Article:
This uses the latest Mathematica version 13.2 with code tweaks to better understand what is being presented, including the E8 Algebra roots, weights, and heights. This is used on the E8 group theory page of WikiPedia.

# Tag Archives: Dynkin

# My latest paper on E8, the H4 folding matrix, and integration with octonions and GraviGUT physics models.

The full paper with appendix can be found on this site, or w/o appendix on viXra. (13 pages, 14 figures, 20Mb). The 22 page appendix contains the E8 algebra roots, Hasse diagram, and a complete integrated E8-particle-octonion list.

Abstract:

This paper will present various techniques for visualizing a split real even E8 representation in 2 and 3 dimensions using an E8 to H4 folding matrix. This matrix is shown to be useful in providing direct relationships between E8 and the lower dimensional Dynkin and Coxeter-Dynkin geometries contained within it, geometries that are visualized in the form of real and virtual 3 dimensional objects. A direct linkage between E8, the folding matrix, fundamental physics particles in an extended Standard Model GraviGUT, quaternions, and octonions is introduced, and its importance is investigated and described.

If you would like to cite this, you can use this BibTex format if you like (remove the LaTex href tag structure if you don’t use the hyperref package):

# Math only version of E8 to H4 projection

# Hyperbolic Dynkin #136 Detail

In followup to John Baez’ G+ thread on Hyperbolic Dynkin diagrams, specifically on the only rank 4 compact symmetrizable diagram 136, I used my “VisibLie” notebook (which includes the “SuperLie” package for analyzing Lie Algebras) to get the following information:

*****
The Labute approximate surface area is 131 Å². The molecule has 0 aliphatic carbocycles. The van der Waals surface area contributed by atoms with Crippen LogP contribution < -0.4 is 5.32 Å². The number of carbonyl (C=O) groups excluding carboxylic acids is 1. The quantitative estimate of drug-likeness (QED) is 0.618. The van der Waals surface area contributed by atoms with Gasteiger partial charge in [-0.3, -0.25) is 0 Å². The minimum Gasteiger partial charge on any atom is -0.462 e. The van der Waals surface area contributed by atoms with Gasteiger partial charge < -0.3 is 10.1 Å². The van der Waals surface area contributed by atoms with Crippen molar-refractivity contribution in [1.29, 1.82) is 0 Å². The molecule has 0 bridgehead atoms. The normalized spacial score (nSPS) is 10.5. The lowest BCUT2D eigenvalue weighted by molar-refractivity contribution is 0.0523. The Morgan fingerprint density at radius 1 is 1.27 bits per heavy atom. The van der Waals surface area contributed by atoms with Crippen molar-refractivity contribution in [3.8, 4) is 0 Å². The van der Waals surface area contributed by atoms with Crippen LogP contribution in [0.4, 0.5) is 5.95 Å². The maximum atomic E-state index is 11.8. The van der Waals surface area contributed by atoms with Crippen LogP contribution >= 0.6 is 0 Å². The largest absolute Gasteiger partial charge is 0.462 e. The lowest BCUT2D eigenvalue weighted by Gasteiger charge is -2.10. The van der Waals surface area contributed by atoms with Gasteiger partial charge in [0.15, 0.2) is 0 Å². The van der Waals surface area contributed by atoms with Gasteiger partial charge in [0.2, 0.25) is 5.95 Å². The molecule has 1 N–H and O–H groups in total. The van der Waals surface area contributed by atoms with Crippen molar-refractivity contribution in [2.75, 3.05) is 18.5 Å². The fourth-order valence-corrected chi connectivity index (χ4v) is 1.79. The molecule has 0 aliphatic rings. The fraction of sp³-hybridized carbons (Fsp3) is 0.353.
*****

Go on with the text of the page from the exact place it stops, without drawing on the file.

Using the “SimpLie” Google Code OpenSource software, we get Hasse diagram of:

Symmetrized Cartan matrix:

1 -1 0 -1/2

-1 2 -1 0

0 -1 2 -1

-1/2 0 -1 1

One possible set of basis vectors for this is:

srH136={{0,2,0,0},{0,-1,1,0},{0,0,-1,1},{Sqrt[-7],-1,-1,-3}};

with 4D angles between each node of:

{{1->2,135.},{2->3,120.},{3->4,135.},{4->1,120.},{1->3,90.},{2->4,90.}}

Norm’d Length between nodes is:

{2, Sqrt[2], Sqrt[2], 2}

as visualized in 2D and 3D, with 42 vertices and 26 edges of Norm’d 4D length of 2 and 94 at Sqrt[2]:

# Mathematica MyToE on the Wolfram Cloud

I am playing around with the Wolfram Tweet-a-Program, and the Wolfram Language (i.e. Mathematica) on the Wolfram Cloud.

What’s really cool is that you can now interact with advanced math and HPC on your phone/tablet.

Here are a few results…

@Wolframtap

BTW – you will need a WolframID (and be logged into WolframCloud.com) to interact with these pages.

Octonions: The Fano Plane & Cubic

Navier-Stokes Chaos Theory, 6D Calabi-Yau and 3D/4D Surface visualizations

# Interactive Hasse Visualizations and StereoScopic viewing

Along with added options for Left-Right and Red-Cyan Anaglyph stereoscopic outputs on the left side control panel…

I’ve added Interactive Hasse Visualizations to the #2 Dynkin Demonstration Pane. There is now a checkbox for showing the detail root vector data and Hasse visualizations (instead of the default interactive Dynkin pane). This is done from an integration of SuperLie 2.07 by P. Grozman.